Mass Attorney General Launches Investigation Into Equifax After Data Breach of 134 Million Customers

BOSTON  –  Following reports of a major data breach at credit reporting agency Equifax Inc. compromising the personal information of hundreds of millions of consumers nationwide and nearly three million in Massachusetts, Attorney General Maura Healey today, Sept. 9 launched an investigation into the breach and urged consumers to take immediate steps to protect their information against identity theft.

The AG’s Office has contacted Equifax to review the circumstances of the breach and the steps the company is taking to address it, and will determine whether the company had proper safeguards in place to protect consumer information.

“This data breach has the potential to be the worst we’ve ever seen—with nearly three million Massachusetts residents at risk,” said AG Healey. “We have launched an investigation into this breach and have contacted Equifax to gather more information. As we work with law enforcement across the country to assess the extent of the breach, we urge everyone to take immediate steps to determine if they are affected and protect their personal information.”

According to Equifax, the data breach potentially affects approximately 143 million consumers nationwide, with stolen information primarily including names, Social Security numbers, birth dates, addresses and, in some cases, driver’s license numbers. Equifax has notified the AG’s Office that nearly three million Massachusetts consumers were affected.

Equifax has established a phone number – 866-447-7559 – for consumers to check if they have been affected by the breach or who have additional questions.

Although Equifax has indicated that it plans to offer credit monitoring and fraud protection services, the AG’s Office has received reports that consumers are not able to sign up for these services at this time. Consumers should carefully review the terms of such services, as they may require consumers to waive important legal rights to sue for damages or join class action law suits as a condition of enrolling.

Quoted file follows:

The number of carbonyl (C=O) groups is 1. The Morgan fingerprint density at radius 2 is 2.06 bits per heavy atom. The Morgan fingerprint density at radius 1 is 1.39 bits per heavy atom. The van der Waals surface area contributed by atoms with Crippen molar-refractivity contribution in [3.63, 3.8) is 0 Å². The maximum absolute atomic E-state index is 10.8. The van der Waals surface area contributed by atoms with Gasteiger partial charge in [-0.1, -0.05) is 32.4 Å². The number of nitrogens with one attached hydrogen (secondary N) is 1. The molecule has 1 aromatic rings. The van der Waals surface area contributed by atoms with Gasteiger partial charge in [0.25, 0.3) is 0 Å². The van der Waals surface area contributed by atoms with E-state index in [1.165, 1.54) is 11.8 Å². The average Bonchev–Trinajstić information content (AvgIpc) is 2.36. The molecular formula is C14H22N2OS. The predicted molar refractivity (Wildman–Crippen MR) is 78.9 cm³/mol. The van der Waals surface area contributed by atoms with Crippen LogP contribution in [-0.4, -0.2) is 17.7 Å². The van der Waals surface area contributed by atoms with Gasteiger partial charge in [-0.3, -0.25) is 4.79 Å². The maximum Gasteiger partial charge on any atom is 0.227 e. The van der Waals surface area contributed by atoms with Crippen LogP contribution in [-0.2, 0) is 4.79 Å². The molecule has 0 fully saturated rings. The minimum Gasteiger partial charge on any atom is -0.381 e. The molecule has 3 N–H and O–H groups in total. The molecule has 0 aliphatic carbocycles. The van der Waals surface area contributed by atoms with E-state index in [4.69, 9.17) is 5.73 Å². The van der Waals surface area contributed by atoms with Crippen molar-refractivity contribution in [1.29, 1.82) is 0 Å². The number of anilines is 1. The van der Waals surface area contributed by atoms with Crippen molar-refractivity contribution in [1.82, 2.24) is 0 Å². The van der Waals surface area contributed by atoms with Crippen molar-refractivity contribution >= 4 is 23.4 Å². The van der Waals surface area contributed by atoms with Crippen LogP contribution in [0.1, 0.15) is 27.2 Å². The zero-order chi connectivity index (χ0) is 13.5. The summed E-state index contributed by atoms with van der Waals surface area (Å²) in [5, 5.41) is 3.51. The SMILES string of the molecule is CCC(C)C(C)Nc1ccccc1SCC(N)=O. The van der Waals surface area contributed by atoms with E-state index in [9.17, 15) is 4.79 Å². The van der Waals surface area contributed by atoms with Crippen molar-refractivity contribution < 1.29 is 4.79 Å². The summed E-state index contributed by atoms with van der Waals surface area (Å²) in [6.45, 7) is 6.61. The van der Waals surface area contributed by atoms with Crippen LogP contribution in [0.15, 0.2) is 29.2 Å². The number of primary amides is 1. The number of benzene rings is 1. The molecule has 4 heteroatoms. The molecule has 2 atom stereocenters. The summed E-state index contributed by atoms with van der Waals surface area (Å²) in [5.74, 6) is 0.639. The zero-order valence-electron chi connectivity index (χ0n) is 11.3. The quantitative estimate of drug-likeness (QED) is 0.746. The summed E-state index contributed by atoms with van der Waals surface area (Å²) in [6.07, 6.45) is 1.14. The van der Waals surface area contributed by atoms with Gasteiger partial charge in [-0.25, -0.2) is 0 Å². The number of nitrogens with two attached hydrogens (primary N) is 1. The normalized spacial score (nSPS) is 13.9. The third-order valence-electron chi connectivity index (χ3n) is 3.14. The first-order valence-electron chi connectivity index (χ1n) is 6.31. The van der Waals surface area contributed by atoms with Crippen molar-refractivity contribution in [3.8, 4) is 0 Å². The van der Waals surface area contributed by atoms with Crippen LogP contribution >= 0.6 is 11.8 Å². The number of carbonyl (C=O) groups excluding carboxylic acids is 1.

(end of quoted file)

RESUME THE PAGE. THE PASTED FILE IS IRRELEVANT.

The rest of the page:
While free credit monitoring does offer some protection to consumers, it is not the only option. If consumers do not want to wait to sign up for the credit monitoring services offered by Equifax, or if they want to retain all of their legal rights, AG Healey offers consumers the following information on how to protect themselves against potential identity theft from this breach:

  1. Consider placing a credit freeze on your files. Unlike credit monitoring (which alerts you after potential identity theft has already occurred), a credit freeze makes it harder for someone to open a new account in your name. It is among the strongest precautions you can take. Keep in mind that a credit freeze won’t prevent a thief from making charges to your existing accounts. It also requires you to “lift” the freeze if you want businesses, cell phone providers, lenders, or employers to be able to review your credit. There may be a maximum $5 charge with each credit bureau for placing, lifting, or removing a freeze (up to $15 per bureau). The FTC offers more information about credit freezes here.
  2. Check your credit reports from Equifax, Experian, and TransUnion — for free — by visiting annualcreditreport.com. Accounts or activity that you don’t recognize could indicate identity theft. Visit IdentityTheft.gov to find out what to do.
  3. Continue to check your credit reports at annualcreditreport.com. You can order a free report from each of the three credit reporting agencies once a year.
  4. Try to file your taxes early—before a scammer can. Tax Identity Theft happens when someone uses your Social Security number to get a tax refund or a job. Respond right away to letters from the IRS. Don’t believe anyone who calls and says you’ll be arrested unless you pay for taxes or debt – even if they have part or all of your Social Security number, or they say they’re from the IRS.

If you believe you are the victim of identity theft, you will need to take additional steps to protect your credit and your personal information. 

For more information on how to protect yourself, please see the FTC’s step-by-step guide at https://identitytheft.gov/.

Framingham Source Editor Susan Petroni

Susan Petroni Framingham Source Editor Email: editor@FraminghamSource.com Phone: 508-315-7176

Leave a Reply